This project will provide policy makers and others with guidance as to which public policy stances on issues such as these might work with the grain of public opinion. Moreover, because the project will invite research participants to deliberate on some of the detail that policy makers will have to confront, the project will provide more detailed guidance about how the public might react to particular policy proposals than could be achieved via regular survey research. In addition, the project will help identify the arguments for or against a particular proposal that are likely to prove particularly persuasive in the eyes of the public. As a result, not only will policymakers be better equipped to identify options that are more likely to prove politically acceptable and to avoid proposals that might prove particularly contentious, but also secure guidance on how best to present policy so that it secures wider public acceptance.

That said, the project aims to inform rather than influence the decisions made and stances taken by policy makers and stakeholders. Its 'impact' will thus rest on the use made of the research rather than any particular policy outcome. However, the publicity attracted by and the interest shown in the work associated with Prof. Curtice's UK in a Changing Europe Senior Fellowship gives every reason to believe that stakeholders will wish to appraise themselves of the findings.
 
Description Remain and Leave voters disagree less in their attitudes towards food and consumer regulation than they do in their views about future immigration policy. Moreover, voters, including Leave supporters, are not necessarily opposed to the UK continuing to align with EU rules and regulations after Brexit. This certainly seems to be the position in respect of compensation for airline delays, and the cost of mobile phone calls made abroad. It also seems to be largely true of the rules on protected geographical indicators for food.

There is little evidence that voters want Britain's economy to be markedly less strongly regulated than at present. For example, there is widespread support for maintaining a ban on the sale of chlorinated chicken and hormone treated beef, and banning the sale of both single use plastics and incandescent light bulbs. A majority would welcome the introduction of a ban on the live export of animals.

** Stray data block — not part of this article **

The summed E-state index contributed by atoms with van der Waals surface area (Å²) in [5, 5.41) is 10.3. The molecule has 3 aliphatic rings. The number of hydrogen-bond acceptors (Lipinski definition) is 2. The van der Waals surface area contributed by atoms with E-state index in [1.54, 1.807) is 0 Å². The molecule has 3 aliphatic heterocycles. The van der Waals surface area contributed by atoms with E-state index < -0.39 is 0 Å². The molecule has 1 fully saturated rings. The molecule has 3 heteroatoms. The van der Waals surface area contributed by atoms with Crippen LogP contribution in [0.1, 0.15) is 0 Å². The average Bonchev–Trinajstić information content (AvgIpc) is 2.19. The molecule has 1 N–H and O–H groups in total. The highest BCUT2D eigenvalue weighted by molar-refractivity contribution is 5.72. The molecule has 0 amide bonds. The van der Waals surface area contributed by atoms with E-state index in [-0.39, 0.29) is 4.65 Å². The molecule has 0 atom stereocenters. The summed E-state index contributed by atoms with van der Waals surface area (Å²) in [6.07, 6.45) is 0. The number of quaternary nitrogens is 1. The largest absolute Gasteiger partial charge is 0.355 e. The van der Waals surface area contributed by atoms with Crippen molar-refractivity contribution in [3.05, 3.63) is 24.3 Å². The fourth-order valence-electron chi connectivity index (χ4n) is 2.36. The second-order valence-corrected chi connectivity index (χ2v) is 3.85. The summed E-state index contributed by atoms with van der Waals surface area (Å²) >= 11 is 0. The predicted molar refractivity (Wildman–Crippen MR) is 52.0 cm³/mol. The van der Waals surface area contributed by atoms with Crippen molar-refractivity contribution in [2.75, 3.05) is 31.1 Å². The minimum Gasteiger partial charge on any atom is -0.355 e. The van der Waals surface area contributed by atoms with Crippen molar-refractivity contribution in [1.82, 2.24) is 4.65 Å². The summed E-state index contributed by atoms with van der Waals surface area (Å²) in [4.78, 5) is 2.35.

Although support is lower than it was during the EU referendum, it is still the case that most voters, including many Remain supporters, believe that those who wish to migrate to Britain from the EU should have to apply to do so in the same way as someone from outside the EU - thereby rejecting the principle of freedom of movement.

However, voters are not necessarily in favour of some of the criteria that the UK government has proposed should be used in determine who should and who should not be allowed to migrate to the UK. The median voter thinks that the minimum income threshold both for someone who wishes to come to the UK and for a British citizen's spouse who wishes to live in the UK should be no more than £15K. A majority say that care workers should have high priority in determining who should be allowed to migrate to Britain.

In many instances, the balance of opinion towards post-Brexit policy did not change markedly after a representative sample of voters were brought together online to deliberate about immigration, food and consumer policy over a weekend.

However, there were signs that in some respect voters were inclined to become less liberal in their attitudes to immigration policy after deliberation. In particular support for requiring potential EU migrants to have to apply to come to the UK increased, while there was a fall in support for the proposition that there should be no minimum income threshold that migrants should have to satisfy. This pattern was especially evident among those whose responses to questions designed to tap their values would classify them as social liberals.

On the other hand, the tendency for voters to support food and consumer regulation became even stronger after deliberating. Opposition to the sale of chlorinated chicken and hormone treated beef increased, while opposition to the banning of incandescent light bulbs and vacuum cleaners with large electric motors fell.
Exploitation Route This research addresses some of the key policy decisions currently facing the UK government following the UK's withdrawal from the EU. In so far, as the UK's aim is to execute a popular 'mandate' provided by the outcome of the EU referendum, it might be argued that public preferences should be one of the considerations guiding that policy. Meanwhile, polling and survey work on the project's subject matter of the project is relatively thin on the ground.

In that spirit, the initial dissemination activity of the project focussed on presentations to civil servants who might have responsibility for advising ministers about post-Brexit public policy, and Commons clerks who support the work of relevant Select Committees. However, the UK government's focus in the second round of the Brexit talks on securing regulatory dealignment together with its focus on income and skill in determining post-Brexit immigration policy is not consistent with many of our research findings.The findings are also of relevance to many a lobbying and professional organisation with an interest in immigration or food and consumer regulation, with some of whom the project has interacted in the development of its deliberative materials.

The project has been a pioneer in the use of online deliberation, having conducted its first such exercise before the COVID19 pandemic. As a result, the research team had experience and skills that were in considerable demand in the wake of the pandemic when deliberative research could only be undertaken online. Consequently, the project's methodological approach has been presented at a number of professional conferences and seminars.